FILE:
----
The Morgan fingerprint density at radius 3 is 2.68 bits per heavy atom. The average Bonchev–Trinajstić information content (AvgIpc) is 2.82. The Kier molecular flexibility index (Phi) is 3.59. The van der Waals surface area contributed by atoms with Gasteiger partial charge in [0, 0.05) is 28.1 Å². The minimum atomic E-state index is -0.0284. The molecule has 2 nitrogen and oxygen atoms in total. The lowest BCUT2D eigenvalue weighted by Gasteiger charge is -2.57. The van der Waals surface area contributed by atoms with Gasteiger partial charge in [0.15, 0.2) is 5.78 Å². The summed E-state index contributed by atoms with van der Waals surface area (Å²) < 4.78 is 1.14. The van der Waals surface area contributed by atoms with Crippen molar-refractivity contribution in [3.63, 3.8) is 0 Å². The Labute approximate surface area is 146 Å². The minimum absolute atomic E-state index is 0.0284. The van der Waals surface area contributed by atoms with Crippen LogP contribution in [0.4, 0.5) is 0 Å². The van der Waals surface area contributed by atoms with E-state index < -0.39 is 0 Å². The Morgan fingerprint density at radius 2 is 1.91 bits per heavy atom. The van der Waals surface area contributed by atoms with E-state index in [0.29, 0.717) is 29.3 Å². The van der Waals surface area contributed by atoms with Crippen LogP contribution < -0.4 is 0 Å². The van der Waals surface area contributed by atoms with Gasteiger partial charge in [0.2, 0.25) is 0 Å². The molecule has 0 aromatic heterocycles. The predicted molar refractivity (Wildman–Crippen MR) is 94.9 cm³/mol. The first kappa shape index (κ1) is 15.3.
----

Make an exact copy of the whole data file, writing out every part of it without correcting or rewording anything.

The Morgan fingerprint density at radius 3 is 2.68 bits per heavy atom. The average Bonchev–Trinajstić information content (AvgIpc) is 2.82. The Kier molecular flexibility index (Phi) is 3.59. The van der Waals surface area contributed by atoms with Gasteiger partial charge in [0, 0.05) is 28.1 Å². The minimum atomic E-state index is -0.0284. The molecule has 2 nitrogen and oxygen atoms in total. The lowest BCUT2D eigenvalue weighted by Gasteiger charge is -2.57. The van der Waals surface area contributed by atoms with Gasteiger partial charge in [0.15, 0.2) is 5.78 Å². The summed E-state index contributed by atoms with van der Waals surface area (Å²) < 4.78 is 1.14. The van der Waals surface area contributed by atoms with Crippen molar-refractivity contribution in [3.63, 3.8) is 0 Å². The Labute approximate surface area is 146 Å². The minimum absolute atomic E-state index is 0.0284. The van der Waals surface area contributed by atoms with Crippen LogP contribution in [0.4, 0.5) is 0 Å². The van der Waals surface area contributed by atoms with E-state index < -0.39 is 0 Å². The Morgan fingerprint density at radius 2 is 1.91 bits per heavy atom. The van der Waals surface area contributed by atoms with E-state index in [0.29, 0.717) is 29.3 Å². The van der Waals surface area contributed by atoms with Crippen LogP contribution < -0.4 is 0 Å². The van der Waals surface area contributed by atoms with Gasteiger partial charge in [0.2, 0.25) is 0 Å². The molecule has 0 aromatic heterocycles. The predicted molar refractivity (Wildman–Crippen MR) is 94.9 cm³/mol. The first kappa shape index (κ1) is 15.3.